“I believe we have a profound fundamental need for areas of the earth where we stand without our mechanisms that make us immediate masters over our environment.”  Howard Zahniser, principal author of the Wilderness Act

From one-street towns to bustling college cities, from soaring peaks to stretching plains, Wyoming and Montana really do epitomize the great West. These two states are as beautiful in their expected as in their unexpected—they’re known, especially, for their national parks, but offer much more. Here, there is everything: mountains, rodeos, glassy lakes, skiing wonderlands, grizzlies, milkshake shacks, salmon, roaring rivers, silent elk, and yes, even craft ice cream.

“I’m in love with Montana. For other states I have admiration, respect, recognition, even some affection. But with Montana it is love. And it’s difficult to analyze love when you’re in it.” John Steinbeck (Travels with Charley: In Search of America)

Montana’s got a handful of college towns, and there’s one in the southwest corner that’s got some style. Record shops, funky bike stores, Kombucha joints—take a college town, then surround it with mountain spines, and top it off with a palpable outdoor energy. This place prides itself on its “Main Street to the Mountains” trail, which takes you exactly where you’d imagine it would, and the city is scattered with artificial boulders for impromptu climbing.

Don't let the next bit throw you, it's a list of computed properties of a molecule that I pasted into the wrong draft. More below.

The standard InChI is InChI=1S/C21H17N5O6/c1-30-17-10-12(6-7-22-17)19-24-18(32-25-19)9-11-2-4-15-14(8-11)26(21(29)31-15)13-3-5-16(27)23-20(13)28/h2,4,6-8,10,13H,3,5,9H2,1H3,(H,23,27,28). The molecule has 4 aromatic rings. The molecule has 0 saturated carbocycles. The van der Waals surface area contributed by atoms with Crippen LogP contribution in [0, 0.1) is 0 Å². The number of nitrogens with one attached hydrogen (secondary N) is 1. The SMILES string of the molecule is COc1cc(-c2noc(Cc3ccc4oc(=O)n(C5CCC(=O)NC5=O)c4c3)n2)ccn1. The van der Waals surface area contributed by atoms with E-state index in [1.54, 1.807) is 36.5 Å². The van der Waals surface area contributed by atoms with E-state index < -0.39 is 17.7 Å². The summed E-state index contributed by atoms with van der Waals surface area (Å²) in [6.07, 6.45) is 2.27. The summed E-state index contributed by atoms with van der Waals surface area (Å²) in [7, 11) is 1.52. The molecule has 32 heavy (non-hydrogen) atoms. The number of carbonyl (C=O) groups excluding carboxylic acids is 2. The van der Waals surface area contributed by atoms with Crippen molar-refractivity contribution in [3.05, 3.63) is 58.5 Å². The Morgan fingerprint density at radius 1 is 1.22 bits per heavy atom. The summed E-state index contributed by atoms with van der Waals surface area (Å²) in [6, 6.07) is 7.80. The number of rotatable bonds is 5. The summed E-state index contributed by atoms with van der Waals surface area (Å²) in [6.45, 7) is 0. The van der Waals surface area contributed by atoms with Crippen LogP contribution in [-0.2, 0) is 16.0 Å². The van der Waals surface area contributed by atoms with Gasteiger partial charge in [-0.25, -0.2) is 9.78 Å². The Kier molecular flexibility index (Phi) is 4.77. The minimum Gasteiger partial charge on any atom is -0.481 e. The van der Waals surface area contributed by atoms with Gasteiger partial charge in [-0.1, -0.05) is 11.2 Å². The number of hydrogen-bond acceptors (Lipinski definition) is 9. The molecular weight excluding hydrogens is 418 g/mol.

An image, spotted on Main Street, to sum up the vibes here: a dude nodding his head to his own beat, wearing backwards baseball hat, skateboarding down the sidewalk carrying a microwave. Nonchalant. 

The door jingles, and another local pops in to join the crew assembled for a 6:00 AM coffee. The shop’s owner doesn’t greet him with a “hello,” but with a "Decaf, room for cream?” He waits for a nod, and then smiles. “…yeah, I know that about you.”

A jaunt through northern Wyoming: Glowing along the roadside of a still-sleeping town is Kathy’s Koffee—where every person is very awake, and is clearly also a regular.

“One touch of nature makes the whole world kin.” William Shakespeare

“The Big Sky State.” Montana’s nickname is no misnomer; here, the clouds stretch far and wide, and the blue seems eternal.

There’s something so magical about the contrast of landscape in northern Wyoming. The plains sweep, far and wide, covered in golden grass. Antelope herds wander around, grazing, leaping—it almost feels Savannah-like. Then, out of nowhere: the mountains. Sharp. They’re there, shooting through the middle of the soft plains. Teeth jutting out of a sea of grass, scraping the sky.

The mountains are fountains of men as well as of rivers, of glaciers, of fertile soil. The great poets, philosophers, prophets, able men whose thoughts and deeds have moved the world, have come down from the mountains.” John Muir, founder of the Sierra Club